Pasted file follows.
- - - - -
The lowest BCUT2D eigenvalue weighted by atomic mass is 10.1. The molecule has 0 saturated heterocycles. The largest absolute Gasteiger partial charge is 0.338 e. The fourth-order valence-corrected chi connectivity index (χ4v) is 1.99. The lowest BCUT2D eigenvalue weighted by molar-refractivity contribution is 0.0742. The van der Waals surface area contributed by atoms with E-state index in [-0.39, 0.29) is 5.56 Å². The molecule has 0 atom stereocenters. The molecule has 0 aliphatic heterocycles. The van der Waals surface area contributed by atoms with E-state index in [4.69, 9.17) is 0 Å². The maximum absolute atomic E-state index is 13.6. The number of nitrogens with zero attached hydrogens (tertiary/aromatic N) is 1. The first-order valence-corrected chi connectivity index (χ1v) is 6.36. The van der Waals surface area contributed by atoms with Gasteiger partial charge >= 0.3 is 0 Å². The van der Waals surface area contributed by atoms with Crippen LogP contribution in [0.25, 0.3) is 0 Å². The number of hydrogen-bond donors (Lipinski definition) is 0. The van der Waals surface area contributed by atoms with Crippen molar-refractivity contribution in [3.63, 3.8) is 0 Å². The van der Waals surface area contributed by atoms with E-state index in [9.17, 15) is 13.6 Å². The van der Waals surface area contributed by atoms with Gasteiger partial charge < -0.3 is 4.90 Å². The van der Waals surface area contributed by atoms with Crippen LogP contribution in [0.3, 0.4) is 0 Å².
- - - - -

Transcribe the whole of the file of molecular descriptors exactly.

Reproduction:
The lowest BCUT2D eigenvalue weighted by atomic mass is 10.1. The molecule has 0 saturated heterocycles. The largest absolute Gasteiger partial charge is 0.338 e. The fourth-order valence-corrected chi connectivity index (χ4v) is 1.99. The lowest BCUT2D eigenvalue weighted by molar-refractivity contribution is 0.0742. The van der Waals surface area contributed by atoms with E-state index in [-0.39, 0.29) is 5.56 Å². The molecule has 0 atom stereocenters. The molecule has 0 aliphatic heterocycles. The van der Waals surface area contributed by atoms with E-state index in [4.69, 9.17) is 0 Å². The maximum absolute atomic E-state index is 13.6. The number of nitrogens with zero attached hydrogens (tertiary/aromatic N) is 1. The first-order valence-corrected chi connectivity index (χ1v) is 6.36. The van der Waals surface area contributed by atoms with Gasteiger partial charge >= 0.3 is 0 Å². The van der Waals surface area contributed by atoms with Crippen LogP contribution in [0.25, 0.3) is 0 Å². The number of hydrogen-bond donors (Lipinski definition) is 0. The van der Waals surface area contributed by atoms with Crippen molar-refractivity contribution in [3.63, 3.8) is 0 Å². The van der Waals surface area contributed by atoms with E-state index in [9.17, 15) is 13.6 Å². The van der Waals surface area contributed by atoms with Gasteiger partial charge < -0.3 is 4.90 Å². The van der Waals surface area contributed by atoms with Crippen LogP contribution in [0.3, 0.4) is 0 Å².